most exciting advance I have seen in working with all
forms of Attention Deficit Disorder has been the use of
EEG (electro encephalographic) Biofeedback (also called
Neurofeedback) in both identification and treatment.
If you're not familiar with Biofeedback, it's an elegant
approach to treating a wide variety of problems and conditions
that works simply by improving the patient's ability to
sense their own physiologic responses. For the most part
we have pretty good perceptions of the world around us,
but we don't always fare quite as well with our awareness
of our internal environment.
Biofeedback measures the extremely small responses of
our body that contribute to many stressful or difficult
situations. EEG Biofeedback measures patterns of electrical
activity in the brain that appear to relate back to certain
Our brains produce complex electrical signals which seem
to be indicative of many of the brain's functions. With
EEG we can place electrodes on the surface of the scalp
and measure the electrical energy being produced by the
brain. To be sure this method only allows us to measure
the outer couple of millimeters of the cerebral cortex
(outer part of the brain), but we have found quite a bit
of useful information there.
In an area about the size of a nickel around a location
on the surface of the brain called the Rolandic Fissure
we have discovered that there can be some fairly specific
unique patterns that show up in people with attentional
disorders. In this small area when people who can focus
"normally" concentrate, the faster beta wave
energy increases while the slower theta wave energy decreases.
(There are several types of electrical waves found in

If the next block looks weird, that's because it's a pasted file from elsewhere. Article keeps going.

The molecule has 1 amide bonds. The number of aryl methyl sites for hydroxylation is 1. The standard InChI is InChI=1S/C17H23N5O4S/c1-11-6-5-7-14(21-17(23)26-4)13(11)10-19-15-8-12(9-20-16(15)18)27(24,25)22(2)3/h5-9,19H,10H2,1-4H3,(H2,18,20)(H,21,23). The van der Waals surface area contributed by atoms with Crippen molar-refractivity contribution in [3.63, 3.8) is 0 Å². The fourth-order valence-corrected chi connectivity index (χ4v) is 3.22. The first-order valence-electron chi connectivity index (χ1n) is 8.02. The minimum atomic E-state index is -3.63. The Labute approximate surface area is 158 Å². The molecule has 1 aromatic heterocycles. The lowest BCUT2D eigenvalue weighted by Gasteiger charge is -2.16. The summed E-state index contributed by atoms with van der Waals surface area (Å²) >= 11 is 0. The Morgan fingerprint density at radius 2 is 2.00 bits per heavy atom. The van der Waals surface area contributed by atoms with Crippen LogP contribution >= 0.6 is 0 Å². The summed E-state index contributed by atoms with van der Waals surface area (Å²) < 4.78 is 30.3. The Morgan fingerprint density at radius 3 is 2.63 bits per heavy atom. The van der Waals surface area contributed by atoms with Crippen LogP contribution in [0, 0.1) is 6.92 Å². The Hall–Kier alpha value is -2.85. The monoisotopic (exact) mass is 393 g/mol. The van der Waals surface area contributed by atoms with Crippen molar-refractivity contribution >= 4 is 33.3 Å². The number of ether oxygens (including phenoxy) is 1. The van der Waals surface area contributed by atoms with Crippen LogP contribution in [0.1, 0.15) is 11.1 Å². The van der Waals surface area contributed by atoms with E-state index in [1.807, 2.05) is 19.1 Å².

the brain which are assigned Greek letters.) People with
ADD and ADHD have a variety of variations of this response
all of which can be indicators of poor focusing and distractibility.
Once we have found a pattern signature of ADD or ADHD
we can program the EEG recording device to inform the
patient when the incorrect pattern shifts in the more
focused direction. Generally, this "feedback"
from the EEG to the patient takes the form of scores on
a computer screen.
The skill of the Biofeedback Clinician is in accurately
identifying the brainwave patterns and in structuring
the biofeedback therapy itself. As a rule of thumb it's
a good idea to find out if your clinician has been certified
by the Biofeedback Certification Institute of America
(B.C.I.A.) (phone: 303/420-2902; Web address: www.bcia.org),
and it's even better if they have a certified subspecialty
in EEG. There are several different protocols currently
being used, and all of them have had reasonable successes.
I personally favor the protocols based on the Autogenics
A620 which is quite simple to use and readily understood
by the patient. In support of the biofeedback therapy
a positive home/school/work environment is essential.
In our society the use of punishment in all forms, both
obvious and subtle, is the most prevalent method of behavior
modification. Unfortunately, ADD and ADHD does not respond
favorably to punitive measures. Since self-identity has
usually been severely compromised in people with ADD or
ADHD, the use of negative experience will frequently serve
to add to the problem rather than correct it. In my experience
most people with either ADD or ADHD are bright and creative.
Their difficulties in such areas as schoolwork gives them
the false impression that they are not smart. This incorrect
assumption is only made worse by the behavioral issues
that can arise when we consider the added difficulty most
of these people have sitting still and resisting impulsive
My book, The A.D.D. Quest for
Identity: Inside the Mind of Attention Deficit Disorder
(ISBN 1-890669-01-6), offers a rare opportunity to experience
first hand the private mental processes found in A.D.D.
and to learn how to manage the disorder simply and effectively.
The most important point I try to make is that the identification
of ADD or ADHD is not an excuse for problems but rather
provides an essential explanation that can help us work
with these people to be valuable contributors to society.